Article 1 sec 8 provides for the raising and funding of armies and if you agree with the 2nd amendment you realize that all able bodied citizens are considered militia. With the right to bear arms comes the responsibility of being considered part of that militia. The only reason for that militia to exist is to serve in times of national crisis. A declaration of war would qualify as a time of national crisis. So if Americans don't step up to meet the need they are pressed into service by a draft to meet that need. With rights come responsibilities, unless you're ready to give up your rights? In a larger sense you are responsible for defending the freedom afforded to you by all of those rights.
If you look at what the country has done for you and what it has provided you with, this should not be an issue at all. You should want to serve. And the government does have a right to fund an army. Now I am not saying that everyone needs to serve, but those who do are more then willing.
Here is the relevant text: To raise and support Armies, but no Appropriation of Money to that Use shall be for a longer Term than two Years. I think that this paragraph can be interpreted to allow for a draft. And looking at U.S. history, my view has been vindicated, moreover, in times of crisis, I think that a draft is a legitimate way to get the manpower needed to confront said crisis. That being said, the draft should be used with great deference to the rights of citizens and should only be used as a last resort.
Being taken from one's everyday life and shunted into a military role to follow orders and perhaps risk one's life seems to be an undiluted and definitional example of involuntary servitude, prohibited by the 13th Amendment. And yet a good case can be made for amending the Constitution so as to allow it. Wars, including unwise and unjust wars, are now fought by a volunteer force largely comprised of young people who chose the military out of economic necessity. The physical and psychological wounds they bear in disproportionate numbers reinforce social inequality and insulate politicians from accountability for irresponsible decisions to use military force, which ought to be a last resort in a democracy, but seems often to be something else. A draft would spread the burdens and benefits of service broadly, and help ensure war-fighting decisions remained broadly popular. But a constitutional amendment would have to clarify the law here.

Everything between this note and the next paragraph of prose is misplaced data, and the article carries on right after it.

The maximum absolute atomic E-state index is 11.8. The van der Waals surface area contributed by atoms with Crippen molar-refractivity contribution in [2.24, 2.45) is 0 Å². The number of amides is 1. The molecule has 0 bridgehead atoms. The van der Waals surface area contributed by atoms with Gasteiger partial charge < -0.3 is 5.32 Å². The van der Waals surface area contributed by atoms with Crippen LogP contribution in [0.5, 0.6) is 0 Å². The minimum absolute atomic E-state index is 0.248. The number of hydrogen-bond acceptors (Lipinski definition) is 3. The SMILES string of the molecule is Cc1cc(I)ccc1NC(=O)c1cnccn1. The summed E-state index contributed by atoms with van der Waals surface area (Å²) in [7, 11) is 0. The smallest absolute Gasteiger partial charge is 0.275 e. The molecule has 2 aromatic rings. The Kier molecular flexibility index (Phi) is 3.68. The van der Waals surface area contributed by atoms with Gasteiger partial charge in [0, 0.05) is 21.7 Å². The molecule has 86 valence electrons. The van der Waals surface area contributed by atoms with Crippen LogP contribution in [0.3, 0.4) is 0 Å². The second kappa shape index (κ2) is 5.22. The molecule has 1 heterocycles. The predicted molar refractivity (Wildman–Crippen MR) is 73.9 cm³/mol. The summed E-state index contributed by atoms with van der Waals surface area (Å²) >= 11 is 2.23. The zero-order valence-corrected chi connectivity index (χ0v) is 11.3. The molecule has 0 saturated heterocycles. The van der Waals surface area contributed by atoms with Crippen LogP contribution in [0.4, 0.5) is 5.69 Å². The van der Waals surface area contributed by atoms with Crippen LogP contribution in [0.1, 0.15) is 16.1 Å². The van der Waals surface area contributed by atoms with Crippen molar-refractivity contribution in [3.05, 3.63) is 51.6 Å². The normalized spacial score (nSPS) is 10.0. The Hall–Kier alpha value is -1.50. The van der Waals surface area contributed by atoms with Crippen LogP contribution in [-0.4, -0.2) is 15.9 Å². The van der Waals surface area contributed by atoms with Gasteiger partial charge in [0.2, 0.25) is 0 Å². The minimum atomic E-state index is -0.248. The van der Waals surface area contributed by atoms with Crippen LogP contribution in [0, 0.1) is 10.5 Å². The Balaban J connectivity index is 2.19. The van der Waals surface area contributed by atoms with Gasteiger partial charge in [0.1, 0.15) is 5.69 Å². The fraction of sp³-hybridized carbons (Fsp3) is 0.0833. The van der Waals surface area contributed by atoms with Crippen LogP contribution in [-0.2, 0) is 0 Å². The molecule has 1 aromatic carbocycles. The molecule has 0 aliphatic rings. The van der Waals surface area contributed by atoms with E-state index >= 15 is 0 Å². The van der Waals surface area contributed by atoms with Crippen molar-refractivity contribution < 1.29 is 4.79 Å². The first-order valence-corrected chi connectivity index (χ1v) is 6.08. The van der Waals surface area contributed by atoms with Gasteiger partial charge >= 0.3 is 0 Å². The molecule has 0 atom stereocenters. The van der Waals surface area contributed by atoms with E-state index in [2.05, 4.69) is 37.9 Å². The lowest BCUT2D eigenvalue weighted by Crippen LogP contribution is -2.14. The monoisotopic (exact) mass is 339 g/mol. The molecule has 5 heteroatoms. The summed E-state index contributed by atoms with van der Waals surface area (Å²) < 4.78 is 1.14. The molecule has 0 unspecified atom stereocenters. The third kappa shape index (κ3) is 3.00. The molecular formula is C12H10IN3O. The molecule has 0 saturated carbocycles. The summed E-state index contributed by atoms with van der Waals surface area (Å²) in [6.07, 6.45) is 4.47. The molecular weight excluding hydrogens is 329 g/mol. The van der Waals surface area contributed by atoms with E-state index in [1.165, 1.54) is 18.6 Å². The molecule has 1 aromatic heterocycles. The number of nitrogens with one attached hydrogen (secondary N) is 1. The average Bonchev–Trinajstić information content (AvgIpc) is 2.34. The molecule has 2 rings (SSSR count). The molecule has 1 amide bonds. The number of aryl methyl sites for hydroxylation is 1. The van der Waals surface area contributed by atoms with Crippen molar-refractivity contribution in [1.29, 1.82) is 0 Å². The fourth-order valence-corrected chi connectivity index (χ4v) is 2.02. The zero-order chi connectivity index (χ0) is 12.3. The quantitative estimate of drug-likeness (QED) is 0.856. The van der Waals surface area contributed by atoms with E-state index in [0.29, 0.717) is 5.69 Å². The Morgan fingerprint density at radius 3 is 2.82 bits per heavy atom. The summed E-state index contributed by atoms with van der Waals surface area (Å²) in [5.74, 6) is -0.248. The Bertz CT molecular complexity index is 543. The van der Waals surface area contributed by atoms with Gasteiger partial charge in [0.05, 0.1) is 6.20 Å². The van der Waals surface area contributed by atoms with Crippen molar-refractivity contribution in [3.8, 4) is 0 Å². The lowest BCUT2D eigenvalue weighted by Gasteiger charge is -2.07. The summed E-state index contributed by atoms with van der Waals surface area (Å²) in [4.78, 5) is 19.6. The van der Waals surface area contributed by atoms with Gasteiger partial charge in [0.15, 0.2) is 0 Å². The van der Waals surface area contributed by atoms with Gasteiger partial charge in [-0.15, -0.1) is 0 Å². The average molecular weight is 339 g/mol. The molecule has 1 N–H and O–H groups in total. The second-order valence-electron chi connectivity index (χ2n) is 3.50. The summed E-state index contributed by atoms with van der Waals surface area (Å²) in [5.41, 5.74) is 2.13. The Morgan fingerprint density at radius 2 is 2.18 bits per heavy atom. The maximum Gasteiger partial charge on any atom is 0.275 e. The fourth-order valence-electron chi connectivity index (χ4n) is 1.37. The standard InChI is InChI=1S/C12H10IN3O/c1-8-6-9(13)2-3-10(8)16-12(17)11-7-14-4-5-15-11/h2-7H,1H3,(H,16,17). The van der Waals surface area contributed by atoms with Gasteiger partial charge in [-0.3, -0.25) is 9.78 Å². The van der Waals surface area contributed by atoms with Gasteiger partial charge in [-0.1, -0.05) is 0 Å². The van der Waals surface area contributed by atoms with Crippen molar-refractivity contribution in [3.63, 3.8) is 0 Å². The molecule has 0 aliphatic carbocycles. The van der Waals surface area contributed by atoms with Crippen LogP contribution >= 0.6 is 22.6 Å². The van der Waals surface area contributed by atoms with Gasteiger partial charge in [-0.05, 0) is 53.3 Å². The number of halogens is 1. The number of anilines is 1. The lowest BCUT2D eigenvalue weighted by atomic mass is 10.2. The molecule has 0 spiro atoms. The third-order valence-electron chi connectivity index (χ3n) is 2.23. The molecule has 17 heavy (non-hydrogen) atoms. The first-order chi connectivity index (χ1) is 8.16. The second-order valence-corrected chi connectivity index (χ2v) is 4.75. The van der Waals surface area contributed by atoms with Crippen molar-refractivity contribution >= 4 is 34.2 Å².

There are arguments both for and against whether or not the military draft is, in fact, constitutional. It may violate certain ideals in spirit, but no clause in the Constitution specifically and expressly forbids it. This case has been argued thoroughly and fought through the courts, all the way to a Supreme Court case ruling. The final authority in what is and isn't constitutional decreed a century ago that the draft is, in fact, legal.
Only if our military is fighting a foreign invasion here on American soil is the draft constitutional, in my opinion. Most wars fought today have very little to do with protecting freedoms, and much to do with ulterior motives, such as monetary gain in the form of resources or simply protecting "our" resources abroad. Our military has no right to force involuntary citizens to fight and die for those reasons. The only exception to my thinking is if there is another holocaust situation, but for some odd reason, the American government seems to stay out of those conflicts, for example the Congo where tens of thousands of innocent people have been brutally murdered by so-called "Freedom Fighters." It's obvious to me that our government doesn't get involved because they see nothing to be gained financially or physically from it.
The military draft should always be considered constitutional. It does not violate any part of the Constitution and, furthermore, it actually is exactly what this country was founded upon. It may be a difficult reality but, in times of extreme war, the draft is vital to keep the country sustainable. This allows our country to continue to remain a world power. Other countries never want to face a country that could have a huge army.
As stated in the preamble of the United States constitution, the government has an obligation to promote the general welfare and provide for the common defense. The obligation of the government is to protect the country from external threats. Though there is no specific mandate allowing the government to draft to the military, this obligation allows for the presence of a military draft.